After obtaining his degree in agriculture, Michael started his professional path with the Vanuatu Agricultural Research and Technical Center, working with growers of traditional crops like coffee and cocoa.

The work was not the right fit for the young graduate, as external consultants would write reports that did not bring any change or new results.

“People coming from the outside, for just a short period of time, cannot understand the local context. They do not bring enough patience for sustainable solutions.”

As Michael saw little impact from his work, he decided to try the private sector, intrigued by the idea of exporting kava for better impact. With kava being part of the island’s daily life and tradition, many locals were attracted by the opportunity to grow and sell this plant, especially after centuries of harvesting low-value, pre-independence crops.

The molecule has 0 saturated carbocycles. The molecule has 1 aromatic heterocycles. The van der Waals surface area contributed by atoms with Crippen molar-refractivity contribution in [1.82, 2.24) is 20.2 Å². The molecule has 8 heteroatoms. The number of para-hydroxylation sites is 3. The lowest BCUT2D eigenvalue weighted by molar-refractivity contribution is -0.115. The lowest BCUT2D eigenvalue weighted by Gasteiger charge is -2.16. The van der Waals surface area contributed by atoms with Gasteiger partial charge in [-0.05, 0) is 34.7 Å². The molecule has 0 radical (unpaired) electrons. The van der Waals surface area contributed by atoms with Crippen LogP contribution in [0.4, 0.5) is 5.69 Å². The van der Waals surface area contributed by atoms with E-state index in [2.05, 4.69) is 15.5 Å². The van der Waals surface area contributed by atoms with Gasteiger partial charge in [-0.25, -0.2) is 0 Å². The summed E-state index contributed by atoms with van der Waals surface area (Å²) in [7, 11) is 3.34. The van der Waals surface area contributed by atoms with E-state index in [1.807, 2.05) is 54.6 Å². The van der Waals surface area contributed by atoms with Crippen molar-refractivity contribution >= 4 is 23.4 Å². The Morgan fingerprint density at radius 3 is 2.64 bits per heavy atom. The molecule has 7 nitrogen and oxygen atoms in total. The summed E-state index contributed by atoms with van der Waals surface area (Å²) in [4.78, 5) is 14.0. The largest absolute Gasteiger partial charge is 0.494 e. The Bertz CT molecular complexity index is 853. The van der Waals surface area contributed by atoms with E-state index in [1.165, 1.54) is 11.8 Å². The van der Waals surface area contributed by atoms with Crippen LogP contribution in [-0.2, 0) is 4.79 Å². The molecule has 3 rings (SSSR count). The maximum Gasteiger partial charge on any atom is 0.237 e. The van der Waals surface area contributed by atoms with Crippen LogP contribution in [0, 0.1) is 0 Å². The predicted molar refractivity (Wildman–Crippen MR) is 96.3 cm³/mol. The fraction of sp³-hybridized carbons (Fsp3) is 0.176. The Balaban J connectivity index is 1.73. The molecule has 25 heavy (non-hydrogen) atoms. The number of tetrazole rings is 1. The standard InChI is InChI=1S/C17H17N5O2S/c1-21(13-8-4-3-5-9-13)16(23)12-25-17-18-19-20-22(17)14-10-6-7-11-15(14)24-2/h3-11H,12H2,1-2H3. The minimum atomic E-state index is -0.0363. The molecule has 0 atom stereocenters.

“When you work for the private sector, every decision is results oriented. You are going to have impact. And my three years working with the communities and cooperatives helped me see this.”

The beginnings of South Seas Commodities

Thanks to its first export boom in the 1990s, kava was a commodity that would bring financial security, offering a good incentive to farmers and traders. Michael’s time working for a company that partnered with German-based pharmaceutical company Schwabe, was short-lived, however, as Europe banned the plant’s imports in 2002. The young project manager had to find an alternative way to make kava trade happen.

Working for a prominent cattle farmer and cocoa exporter in Espiritu Santo, Michael started to buy kava from the farmers, competing with the only buyer on the island at that time, who was paying less than $2 per kg.